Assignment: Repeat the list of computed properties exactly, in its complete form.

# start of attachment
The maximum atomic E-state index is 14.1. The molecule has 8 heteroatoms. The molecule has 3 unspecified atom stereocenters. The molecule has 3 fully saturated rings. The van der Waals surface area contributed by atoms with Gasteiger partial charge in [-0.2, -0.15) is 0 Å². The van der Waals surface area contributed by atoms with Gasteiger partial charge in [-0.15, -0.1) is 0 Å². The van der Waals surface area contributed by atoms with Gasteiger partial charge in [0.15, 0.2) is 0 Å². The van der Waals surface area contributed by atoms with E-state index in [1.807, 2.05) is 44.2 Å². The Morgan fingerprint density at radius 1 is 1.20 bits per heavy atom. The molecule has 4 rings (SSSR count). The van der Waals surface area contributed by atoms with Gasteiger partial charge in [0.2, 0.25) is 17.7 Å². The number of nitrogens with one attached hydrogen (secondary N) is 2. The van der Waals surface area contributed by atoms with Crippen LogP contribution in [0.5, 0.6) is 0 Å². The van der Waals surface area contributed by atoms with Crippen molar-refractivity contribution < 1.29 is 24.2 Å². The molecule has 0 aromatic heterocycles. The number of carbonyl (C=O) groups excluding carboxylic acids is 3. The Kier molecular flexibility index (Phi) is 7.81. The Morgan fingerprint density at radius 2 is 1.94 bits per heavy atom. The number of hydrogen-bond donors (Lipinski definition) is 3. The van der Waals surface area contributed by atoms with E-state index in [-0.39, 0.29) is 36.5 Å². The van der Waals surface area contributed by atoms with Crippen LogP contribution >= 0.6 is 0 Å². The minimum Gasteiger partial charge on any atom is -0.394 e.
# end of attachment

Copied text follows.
The maximum atomic E-state index is 14.1. The molecule has 8 heteroatoms. The molecule has 3 unspecified atom stereocenters. The molecule has 3 fully saturated rings. The van der Waals surface area contributed by atoms with Gasteiger partial charge in [-0.2, -0.15) is 0 Å². The van der Waals surface area contributed by atoms with Gasteiger partial charge in [-0.15, -0.1) is 0 Å². The van der Waals surface area contributed by atoms with Gasteiger partial charge in [0.15, 0.2) is 0 Å². The van der Waals surface area contributed by atoms with E-state index in [1.807, 2.05) is 44.2 Å². The Morgan fingerprint density at radius 1 is 1.20 bits per heavy atom. The molecule has 4 rings (SSSR count). The van der Waals surface area contributed by atoms with Gasteiger partial charge in [0.2, 0.25) is 17.7 Å². The number of nitrogens with one attached hydrogen (secondary N) is 2. The van der Waals surface area contributed by atoms with Crippen LogP contribution in [0.5, 0.6) is 0 Å². The van der Waals surface area contributed by atoms with Crippen molar-refractivity contribution < 1.29 is 24.2 Å². The molecule has 0 aromatic heterocycles. The number of carbonyl (C=O) groups excluding carboxylic acids is 3. The Kier molecular flexibility index (Phi) is 7.81. The Morgan fingerprint density at radius 2 is 1.94 bits per heavy atom. The number of hydrogen-bond donors (Lipinski definition) is 3. The van der Waals surface area contributed by atoms with E-state index in [-0.39, 0.29) is 36.5 Å². The van der Waals surface area contributed by atoms with Crippen LogP contribution >= 0.6 is 0 Å². The minimum Gasteiger partial charge on any atom is -0.394 e.